Fracking boost as EU laws are dropped
Legislation which could have held up the adoption of hydraulic drilling in the UK has been abandoned by the European Commission
According to The Telegraph, the European Commission (EC) has scrapped plans which could have spelt a premature end to the shale extraction industry in the UK. The EC will instead publish a set of laws which mirror those already in place in the UK.
In addition, the EC is expected to announce that shale gas extraction could lead to a moderate reduction in fuel prices across the EU.
The draft documentation states that “while the EU will not become self-sufficient in natural gas,” the latter could make up for “the decline in the EU’s conventional gas production.”
Good news for UK’s fracking industry
The news follows previous indications that the EC was poised to make it more difficult for companies to frack in the UK.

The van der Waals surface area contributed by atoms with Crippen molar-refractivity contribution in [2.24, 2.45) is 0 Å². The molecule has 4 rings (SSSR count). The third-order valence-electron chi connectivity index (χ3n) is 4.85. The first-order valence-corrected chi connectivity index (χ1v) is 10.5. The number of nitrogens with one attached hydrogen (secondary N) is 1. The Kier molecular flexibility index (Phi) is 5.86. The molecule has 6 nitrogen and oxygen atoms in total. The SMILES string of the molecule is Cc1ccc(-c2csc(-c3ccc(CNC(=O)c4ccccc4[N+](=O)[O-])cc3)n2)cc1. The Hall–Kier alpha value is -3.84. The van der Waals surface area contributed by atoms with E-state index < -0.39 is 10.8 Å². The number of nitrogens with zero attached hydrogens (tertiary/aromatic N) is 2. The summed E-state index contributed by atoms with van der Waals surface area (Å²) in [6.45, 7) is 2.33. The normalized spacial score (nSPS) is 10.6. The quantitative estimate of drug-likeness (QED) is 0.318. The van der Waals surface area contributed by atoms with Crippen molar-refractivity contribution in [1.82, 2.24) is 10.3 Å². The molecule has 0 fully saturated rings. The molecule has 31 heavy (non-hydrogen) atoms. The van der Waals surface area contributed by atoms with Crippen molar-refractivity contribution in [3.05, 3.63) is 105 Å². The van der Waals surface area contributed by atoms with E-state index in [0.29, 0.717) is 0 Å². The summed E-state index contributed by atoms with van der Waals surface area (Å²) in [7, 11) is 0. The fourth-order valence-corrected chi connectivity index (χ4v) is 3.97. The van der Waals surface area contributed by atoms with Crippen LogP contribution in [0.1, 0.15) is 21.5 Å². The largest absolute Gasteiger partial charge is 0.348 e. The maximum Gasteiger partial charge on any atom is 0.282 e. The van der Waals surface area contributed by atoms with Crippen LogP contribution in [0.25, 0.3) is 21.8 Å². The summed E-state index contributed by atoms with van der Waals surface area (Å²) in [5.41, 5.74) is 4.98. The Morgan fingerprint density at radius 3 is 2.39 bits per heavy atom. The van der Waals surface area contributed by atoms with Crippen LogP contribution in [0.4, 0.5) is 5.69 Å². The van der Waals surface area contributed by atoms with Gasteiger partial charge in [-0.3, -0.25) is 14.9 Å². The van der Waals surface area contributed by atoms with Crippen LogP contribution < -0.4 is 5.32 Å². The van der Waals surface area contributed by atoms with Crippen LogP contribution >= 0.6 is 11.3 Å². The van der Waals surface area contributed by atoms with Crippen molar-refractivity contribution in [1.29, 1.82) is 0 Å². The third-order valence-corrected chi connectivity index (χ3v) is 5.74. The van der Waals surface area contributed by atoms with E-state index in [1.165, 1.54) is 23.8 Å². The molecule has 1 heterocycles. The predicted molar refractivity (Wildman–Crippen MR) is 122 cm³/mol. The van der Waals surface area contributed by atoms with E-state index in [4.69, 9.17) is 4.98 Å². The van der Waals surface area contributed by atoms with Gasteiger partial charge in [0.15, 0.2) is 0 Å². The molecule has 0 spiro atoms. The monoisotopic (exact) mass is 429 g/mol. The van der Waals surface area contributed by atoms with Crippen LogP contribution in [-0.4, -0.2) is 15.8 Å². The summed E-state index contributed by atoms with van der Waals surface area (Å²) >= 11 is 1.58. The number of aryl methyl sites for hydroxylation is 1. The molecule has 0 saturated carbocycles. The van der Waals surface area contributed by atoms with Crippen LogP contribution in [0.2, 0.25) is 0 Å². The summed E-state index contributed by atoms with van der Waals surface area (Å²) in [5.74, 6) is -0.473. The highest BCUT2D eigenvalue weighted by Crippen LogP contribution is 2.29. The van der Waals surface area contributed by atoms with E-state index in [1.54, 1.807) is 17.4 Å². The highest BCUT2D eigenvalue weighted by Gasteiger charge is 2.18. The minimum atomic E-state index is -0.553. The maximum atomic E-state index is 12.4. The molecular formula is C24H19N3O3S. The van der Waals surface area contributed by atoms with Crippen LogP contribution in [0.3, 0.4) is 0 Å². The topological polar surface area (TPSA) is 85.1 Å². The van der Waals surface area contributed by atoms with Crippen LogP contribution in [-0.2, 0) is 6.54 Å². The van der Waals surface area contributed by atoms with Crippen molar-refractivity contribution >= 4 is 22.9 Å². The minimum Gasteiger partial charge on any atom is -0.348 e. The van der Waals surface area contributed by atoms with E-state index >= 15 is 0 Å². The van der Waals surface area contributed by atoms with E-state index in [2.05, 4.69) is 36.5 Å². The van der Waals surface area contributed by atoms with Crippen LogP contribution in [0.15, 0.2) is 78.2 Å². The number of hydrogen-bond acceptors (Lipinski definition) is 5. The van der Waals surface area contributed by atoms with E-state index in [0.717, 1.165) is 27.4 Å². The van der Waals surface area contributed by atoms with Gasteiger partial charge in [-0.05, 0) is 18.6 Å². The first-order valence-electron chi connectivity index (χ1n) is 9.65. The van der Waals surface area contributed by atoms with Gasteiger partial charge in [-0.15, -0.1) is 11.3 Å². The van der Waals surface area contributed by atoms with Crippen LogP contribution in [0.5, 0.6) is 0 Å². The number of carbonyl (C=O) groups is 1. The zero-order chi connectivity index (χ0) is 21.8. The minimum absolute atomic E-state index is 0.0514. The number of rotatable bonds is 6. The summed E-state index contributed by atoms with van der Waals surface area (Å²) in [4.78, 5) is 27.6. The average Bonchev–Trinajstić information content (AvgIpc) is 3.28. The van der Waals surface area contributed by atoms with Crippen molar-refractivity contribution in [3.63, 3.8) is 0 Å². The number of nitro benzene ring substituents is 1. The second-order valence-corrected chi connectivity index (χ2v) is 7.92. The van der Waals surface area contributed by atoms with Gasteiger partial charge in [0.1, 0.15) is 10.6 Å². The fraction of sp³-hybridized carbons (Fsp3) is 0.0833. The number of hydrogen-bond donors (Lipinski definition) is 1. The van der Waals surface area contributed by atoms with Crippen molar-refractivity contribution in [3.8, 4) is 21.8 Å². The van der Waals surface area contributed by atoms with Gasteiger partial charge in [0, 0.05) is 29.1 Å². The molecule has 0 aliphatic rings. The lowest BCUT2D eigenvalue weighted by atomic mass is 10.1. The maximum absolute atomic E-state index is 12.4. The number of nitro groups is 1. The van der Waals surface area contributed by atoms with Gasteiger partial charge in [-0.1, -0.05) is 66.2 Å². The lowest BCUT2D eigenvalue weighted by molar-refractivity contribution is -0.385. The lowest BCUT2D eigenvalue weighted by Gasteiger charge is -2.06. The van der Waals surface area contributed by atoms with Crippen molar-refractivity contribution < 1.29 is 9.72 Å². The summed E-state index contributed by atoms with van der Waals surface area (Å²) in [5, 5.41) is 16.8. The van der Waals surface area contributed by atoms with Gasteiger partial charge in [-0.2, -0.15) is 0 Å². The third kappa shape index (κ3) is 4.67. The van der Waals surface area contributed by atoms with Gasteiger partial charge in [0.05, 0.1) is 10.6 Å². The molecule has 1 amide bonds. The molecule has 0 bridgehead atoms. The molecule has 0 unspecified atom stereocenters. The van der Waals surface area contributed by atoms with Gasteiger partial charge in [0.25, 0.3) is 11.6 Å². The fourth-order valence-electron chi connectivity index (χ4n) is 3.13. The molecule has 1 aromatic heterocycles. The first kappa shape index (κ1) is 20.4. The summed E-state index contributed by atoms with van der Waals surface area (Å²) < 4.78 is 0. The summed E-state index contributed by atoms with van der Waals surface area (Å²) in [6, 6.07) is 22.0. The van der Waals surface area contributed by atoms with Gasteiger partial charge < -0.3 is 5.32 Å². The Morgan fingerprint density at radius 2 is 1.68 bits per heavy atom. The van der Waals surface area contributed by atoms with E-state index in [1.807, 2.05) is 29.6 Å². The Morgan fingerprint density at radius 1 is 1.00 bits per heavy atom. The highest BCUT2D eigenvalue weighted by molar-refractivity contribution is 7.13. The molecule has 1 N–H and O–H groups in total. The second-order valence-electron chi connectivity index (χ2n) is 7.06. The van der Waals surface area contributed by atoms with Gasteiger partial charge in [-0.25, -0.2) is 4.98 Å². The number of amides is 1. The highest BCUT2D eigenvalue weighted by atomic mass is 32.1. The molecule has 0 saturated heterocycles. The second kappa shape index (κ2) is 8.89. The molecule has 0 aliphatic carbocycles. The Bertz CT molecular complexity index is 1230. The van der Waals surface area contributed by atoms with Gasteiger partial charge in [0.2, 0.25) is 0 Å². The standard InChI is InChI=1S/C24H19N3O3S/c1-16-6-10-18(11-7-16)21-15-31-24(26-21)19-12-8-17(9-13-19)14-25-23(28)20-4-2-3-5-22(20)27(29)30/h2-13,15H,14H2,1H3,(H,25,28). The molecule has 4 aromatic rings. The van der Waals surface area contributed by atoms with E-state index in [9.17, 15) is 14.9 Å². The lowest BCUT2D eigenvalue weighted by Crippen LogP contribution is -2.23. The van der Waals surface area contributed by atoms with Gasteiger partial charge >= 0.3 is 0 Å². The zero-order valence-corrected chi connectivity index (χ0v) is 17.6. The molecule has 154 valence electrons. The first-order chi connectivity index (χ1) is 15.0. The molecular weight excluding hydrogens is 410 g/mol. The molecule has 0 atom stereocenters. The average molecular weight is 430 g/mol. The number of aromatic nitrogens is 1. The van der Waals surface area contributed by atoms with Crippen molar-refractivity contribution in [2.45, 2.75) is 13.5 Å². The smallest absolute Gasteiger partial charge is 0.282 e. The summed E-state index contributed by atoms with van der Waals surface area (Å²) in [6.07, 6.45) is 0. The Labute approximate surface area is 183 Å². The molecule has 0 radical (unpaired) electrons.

Speaking on the issue just last week — when it was thought the EC would put the brakes on fracking — Energy Minister Michael Fallon said: “They are proposals that would take years to finalise and would add damaging uncertainty and crippling costs to business.”
Drilling sites to multiply across the UK
The companies at the forefront of the UK’s shale extraction industry have announced that they are preparing to increase their drilling activities.
French company, Total, yesterday became the first major oil and gas firm to sign a deal to explore the country’s shale gas potential. The company has purchased 40% interest in two licences to drill in the North of England for close to £30m.
Fallon has said that he expects around 40 drilling sites to be operational in the UK in the next two years.
Exploratory drilling in West Sussex, carried out by Cuadrilla, was met by mass protests.